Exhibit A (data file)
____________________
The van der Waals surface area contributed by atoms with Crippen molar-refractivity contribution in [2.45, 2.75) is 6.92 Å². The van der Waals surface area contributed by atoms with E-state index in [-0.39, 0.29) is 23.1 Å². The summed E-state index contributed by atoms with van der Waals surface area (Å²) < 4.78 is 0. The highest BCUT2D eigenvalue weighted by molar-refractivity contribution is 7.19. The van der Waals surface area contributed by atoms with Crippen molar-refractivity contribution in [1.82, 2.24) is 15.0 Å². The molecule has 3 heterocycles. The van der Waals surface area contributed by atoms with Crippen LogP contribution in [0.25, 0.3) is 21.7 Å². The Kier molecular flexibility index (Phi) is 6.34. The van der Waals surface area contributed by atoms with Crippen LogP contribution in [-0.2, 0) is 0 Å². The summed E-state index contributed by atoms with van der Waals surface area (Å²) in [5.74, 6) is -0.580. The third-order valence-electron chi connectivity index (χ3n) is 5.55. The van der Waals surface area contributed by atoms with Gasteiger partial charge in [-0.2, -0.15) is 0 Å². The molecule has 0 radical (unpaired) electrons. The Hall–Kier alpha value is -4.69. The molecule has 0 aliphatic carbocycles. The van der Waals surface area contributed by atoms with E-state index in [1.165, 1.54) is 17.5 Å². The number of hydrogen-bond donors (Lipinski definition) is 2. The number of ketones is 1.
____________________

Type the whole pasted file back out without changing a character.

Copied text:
The van der Waals surface area contributed by atoms with Crippen molar-refractivity contribution in [2.45, 2.75) is 6.92 Å². The van der Waals surface area contributed by atoms with E-state index in [-0.39, 0.29) is 23.1 Å². The summed E-state index contributed by atoms with van der Waals surface area (Å²) < 4.78 is 0. The highest BCUT2D eigenvalue weighted by molar-refractivity contribution is 7.19. The van der Waals surface area contributed by atoms with Crippen molar-refractivity contribution in [1.82, 2.24) is 15.0 Å². The molecule has 3 heterocycles. The van der Waals surface area contributed by atoms with Crippen LogP contribution in [0.25, 0.3) is 21.7 Å². The Kier molecular flexibility index (Phi) is 6.34. The van der Waals surface area contributed by atoms with Crippen LogP contribution in [-0.2, 0) is 0 Å². The summed E-state index contributed by atoms with van der Waals surface area (Å²) in [5.74, 6) is -0.580. The third-order valence-electron chi connectivity index (χ3n) is 5.55. The van der Waals surface area contributed by atoms with Gasteiger partial charge in [-0.2, -0.15) is 0 Å². The molecule has 0 radical (unpaired) electrons. The Hall–Kier alpha value is -4.69. The molecule has 0 aliphatic carbocycles. The van der Waals surface area contributed by atoms with E-state index in [1.165, 1.54) is 17.5 Å². The number of hydrogen-bond donors (Lipinski definition) is 2. The number of ketones is 1.